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Charles Laffiteau's Bigger Picture

Last update - Thursday, May 28, 2009, 12:29 By Charles Laffiteau

Last week I predicted that a new Democratic majority would probably be in power for at least a generation. Since then, a large survey of more than 7,000 American voters by Gallup was released which both amplifies and lends additional support to that argument.

To begin with, the Gallup poll found that the percentage of voters who identify themselves as Republican had dropped to 21 per cent, the lowest number in the past 25 years. Even more worrisome for Republicans is the fact that the same poll found that more than 53 per cent of voters now self-identify as Democrats. This is easily the highest number for Democrats in a generation.
But social conservative Republicans still don’t seem to understand what has happened to the American electorate. They continue to claim that the way back to power is to refuse to compromise with moderate Democrats and Republicans and instead focus on their opposition to abortion, gay marriage, gun control and increased federal spending. As such, they are not in alignment with the independent and swing voters they need to win national elections.
The most telling numbers in the Gallup poll are the ones that show Republicans losing significant support across all demographic groups except for church-going Christians, senior citizens and conservatives. There has been a decline in GOP support of 10 points among college graduates and 13 points among those with postgraduate educations. Support has also declined by nine per cent among those who identify themselves as moderates.
The longer-term problem is that most of the Republicans that remain in the House of Representatives represent the most conservative elements of the party. These congressmen identify far more with Dick Cheney and Sarah Palin’s rigidly conservative ideological wing than they do with the more moderate and pragmatic establishment wing represented by Governors Charlie Crist and Arnold Schwarzenegger. Conservatives effectively control what is left of the national Republican Party and they are not making any secret of their disdain for those few moderate voices that still remain.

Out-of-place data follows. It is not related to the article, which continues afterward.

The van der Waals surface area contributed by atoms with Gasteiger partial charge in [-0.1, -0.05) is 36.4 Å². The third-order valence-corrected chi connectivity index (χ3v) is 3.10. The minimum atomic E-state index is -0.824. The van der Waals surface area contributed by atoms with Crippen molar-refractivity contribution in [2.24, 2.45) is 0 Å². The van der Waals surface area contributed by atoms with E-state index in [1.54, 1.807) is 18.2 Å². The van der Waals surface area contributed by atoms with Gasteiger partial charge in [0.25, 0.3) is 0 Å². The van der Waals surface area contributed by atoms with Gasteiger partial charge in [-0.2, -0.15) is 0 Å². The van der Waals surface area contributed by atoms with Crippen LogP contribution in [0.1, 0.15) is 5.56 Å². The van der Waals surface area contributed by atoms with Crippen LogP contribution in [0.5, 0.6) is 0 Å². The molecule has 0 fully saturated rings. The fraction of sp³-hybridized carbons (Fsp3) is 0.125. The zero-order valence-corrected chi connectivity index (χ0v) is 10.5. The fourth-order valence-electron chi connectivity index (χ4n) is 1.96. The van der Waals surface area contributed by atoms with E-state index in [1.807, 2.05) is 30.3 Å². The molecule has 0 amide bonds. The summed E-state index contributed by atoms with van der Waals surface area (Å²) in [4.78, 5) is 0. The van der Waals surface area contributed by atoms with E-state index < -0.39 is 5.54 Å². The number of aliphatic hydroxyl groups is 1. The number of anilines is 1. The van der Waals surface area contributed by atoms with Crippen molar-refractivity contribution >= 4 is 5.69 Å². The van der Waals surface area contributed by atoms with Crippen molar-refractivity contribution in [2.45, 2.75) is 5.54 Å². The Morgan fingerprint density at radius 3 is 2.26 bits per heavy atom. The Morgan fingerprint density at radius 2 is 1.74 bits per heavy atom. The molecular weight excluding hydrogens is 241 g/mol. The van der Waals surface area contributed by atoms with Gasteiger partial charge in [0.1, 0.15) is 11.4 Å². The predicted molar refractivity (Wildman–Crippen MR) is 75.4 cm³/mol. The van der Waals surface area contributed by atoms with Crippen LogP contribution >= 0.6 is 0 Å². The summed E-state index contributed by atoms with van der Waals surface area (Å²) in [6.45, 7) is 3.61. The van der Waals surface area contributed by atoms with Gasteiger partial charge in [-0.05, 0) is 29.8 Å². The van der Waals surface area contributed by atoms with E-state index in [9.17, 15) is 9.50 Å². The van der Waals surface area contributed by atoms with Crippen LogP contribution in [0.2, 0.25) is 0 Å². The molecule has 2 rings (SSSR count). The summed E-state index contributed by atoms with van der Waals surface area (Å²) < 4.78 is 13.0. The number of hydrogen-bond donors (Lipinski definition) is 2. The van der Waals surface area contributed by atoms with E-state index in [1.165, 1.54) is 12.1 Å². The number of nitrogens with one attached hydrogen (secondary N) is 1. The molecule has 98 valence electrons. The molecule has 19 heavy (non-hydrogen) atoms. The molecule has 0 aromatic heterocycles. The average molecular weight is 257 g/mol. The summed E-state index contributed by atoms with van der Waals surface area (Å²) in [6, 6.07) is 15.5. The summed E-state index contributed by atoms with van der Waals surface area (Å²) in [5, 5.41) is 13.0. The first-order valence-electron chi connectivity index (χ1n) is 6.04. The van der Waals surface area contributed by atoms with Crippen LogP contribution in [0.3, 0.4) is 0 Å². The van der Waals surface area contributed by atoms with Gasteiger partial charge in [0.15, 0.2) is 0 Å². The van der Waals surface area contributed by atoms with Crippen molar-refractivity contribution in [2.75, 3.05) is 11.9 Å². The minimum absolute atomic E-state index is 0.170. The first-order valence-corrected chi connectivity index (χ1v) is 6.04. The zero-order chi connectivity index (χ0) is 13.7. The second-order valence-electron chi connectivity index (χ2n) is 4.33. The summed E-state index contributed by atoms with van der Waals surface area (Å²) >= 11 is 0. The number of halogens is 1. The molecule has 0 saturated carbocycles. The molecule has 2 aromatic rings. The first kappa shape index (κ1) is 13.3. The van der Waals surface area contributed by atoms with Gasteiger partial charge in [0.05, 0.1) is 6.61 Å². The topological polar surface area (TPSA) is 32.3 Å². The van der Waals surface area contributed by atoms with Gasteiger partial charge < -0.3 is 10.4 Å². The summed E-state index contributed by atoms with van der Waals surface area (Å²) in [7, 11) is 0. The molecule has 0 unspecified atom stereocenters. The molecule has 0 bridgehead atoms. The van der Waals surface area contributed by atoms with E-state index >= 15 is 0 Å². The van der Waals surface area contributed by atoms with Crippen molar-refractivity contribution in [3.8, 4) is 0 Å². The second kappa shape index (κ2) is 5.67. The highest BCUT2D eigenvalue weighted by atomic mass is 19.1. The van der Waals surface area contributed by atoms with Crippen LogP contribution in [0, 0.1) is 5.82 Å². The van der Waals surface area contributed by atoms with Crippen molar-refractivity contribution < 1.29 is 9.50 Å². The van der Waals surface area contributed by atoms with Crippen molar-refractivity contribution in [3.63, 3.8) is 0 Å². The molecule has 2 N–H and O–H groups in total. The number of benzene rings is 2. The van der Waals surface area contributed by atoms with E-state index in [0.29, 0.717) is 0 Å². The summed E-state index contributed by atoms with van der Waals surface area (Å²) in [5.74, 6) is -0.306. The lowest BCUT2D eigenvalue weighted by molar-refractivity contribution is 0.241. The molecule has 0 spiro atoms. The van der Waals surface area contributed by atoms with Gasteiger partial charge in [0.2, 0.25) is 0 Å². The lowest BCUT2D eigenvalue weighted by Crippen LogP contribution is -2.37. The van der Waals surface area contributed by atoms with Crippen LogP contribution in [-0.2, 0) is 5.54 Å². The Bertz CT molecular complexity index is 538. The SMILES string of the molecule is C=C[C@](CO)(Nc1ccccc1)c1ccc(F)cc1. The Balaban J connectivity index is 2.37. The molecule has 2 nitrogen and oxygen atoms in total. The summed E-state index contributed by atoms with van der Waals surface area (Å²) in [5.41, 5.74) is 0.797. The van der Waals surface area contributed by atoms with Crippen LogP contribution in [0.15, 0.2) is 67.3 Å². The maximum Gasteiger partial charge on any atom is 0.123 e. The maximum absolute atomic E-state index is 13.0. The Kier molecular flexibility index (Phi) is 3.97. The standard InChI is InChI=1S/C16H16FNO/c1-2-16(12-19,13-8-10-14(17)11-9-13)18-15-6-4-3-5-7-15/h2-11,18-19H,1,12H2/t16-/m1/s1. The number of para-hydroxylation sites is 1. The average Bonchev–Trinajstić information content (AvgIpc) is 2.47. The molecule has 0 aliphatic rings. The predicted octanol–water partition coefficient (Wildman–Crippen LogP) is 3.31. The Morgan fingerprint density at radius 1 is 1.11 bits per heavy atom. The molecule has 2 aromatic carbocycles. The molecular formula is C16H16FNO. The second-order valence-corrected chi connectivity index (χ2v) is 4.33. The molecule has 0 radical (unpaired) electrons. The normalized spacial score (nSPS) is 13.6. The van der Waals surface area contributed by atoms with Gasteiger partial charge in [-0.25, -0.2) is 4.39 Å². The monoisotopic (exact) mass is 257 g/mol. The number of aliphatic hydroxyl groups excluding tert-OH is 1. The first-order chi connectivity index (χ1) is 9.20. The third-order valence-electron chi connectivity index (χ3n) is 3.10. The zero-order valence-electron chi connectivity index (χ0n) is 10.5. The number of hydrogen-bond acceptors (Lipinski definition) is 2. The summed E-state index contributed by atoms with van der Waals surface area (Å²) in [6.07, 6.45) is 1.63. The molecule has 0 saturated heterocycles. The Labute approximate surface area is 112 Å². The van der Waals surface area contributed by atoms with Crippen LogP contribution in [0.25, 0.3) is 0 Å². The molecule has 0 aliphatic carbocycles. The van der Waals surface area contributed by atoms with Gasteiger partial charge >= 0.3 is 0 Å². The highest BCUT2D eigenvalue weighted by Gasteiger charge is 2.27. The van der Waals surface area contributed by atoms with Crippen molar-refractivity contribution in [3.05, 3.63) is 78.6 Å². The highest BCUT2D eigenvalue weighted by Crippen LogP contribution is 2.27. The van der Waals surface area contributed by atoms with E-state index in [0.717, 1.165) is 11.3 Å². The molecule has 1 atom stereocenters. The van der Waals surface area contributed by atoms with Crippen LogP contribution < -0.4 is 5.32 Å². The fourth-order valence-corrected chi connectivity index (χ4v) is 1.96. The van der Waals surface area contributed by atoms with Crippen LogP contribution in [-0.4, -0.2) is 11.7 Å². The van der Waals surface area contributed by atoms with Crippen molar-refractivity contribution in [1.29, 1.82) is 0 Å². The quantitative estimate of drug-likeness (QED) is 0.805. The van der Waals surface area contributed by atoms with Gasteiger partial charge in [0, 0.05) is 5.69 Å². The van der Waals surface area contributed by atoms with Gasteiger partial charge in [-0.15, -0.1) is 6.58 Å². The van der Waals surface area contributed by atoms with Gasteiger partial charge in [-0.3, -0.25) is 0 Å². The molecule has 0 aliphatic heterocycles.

As a result, some moderate Republicans have decided to throw in the towel rather than continue to swim upstream against the ever-stronger conservative current. Senator Arlen Specter, who recently jumped to the Democrats, is a case in point. 
This interesting bit of political reality neatly summarises the dilemma for the rest of the party establishment as well. Be they moderates or conservatives, established Republicans are confronted with a shrinking base of conservative voters who are more concerned with the ideological purity of Republican candidates than with winning national or state elections.
These establishment figures privately voice their concerns, but none of them will dare to stand up to Rush and his ditto-heads for fear that they will be regarded as enemies by conservative Republican base voters. As a result, those Republican moderates who would have a good chance of winning a general election campaign against a Democratic opponent have instead opted not to run for office.
Dark days lie ahead for the Republican Party until such time as its leaders decide to stand up against its conservative ideologues. As it stands now, Republican conservatives are winning the battles, but the Republican Party is losing the war.

Charles Laffiteau is a lifelong US Republican from Dallas, Texas who is currently pursuing a PhD research programme in Environmental Studies at Dublin City University

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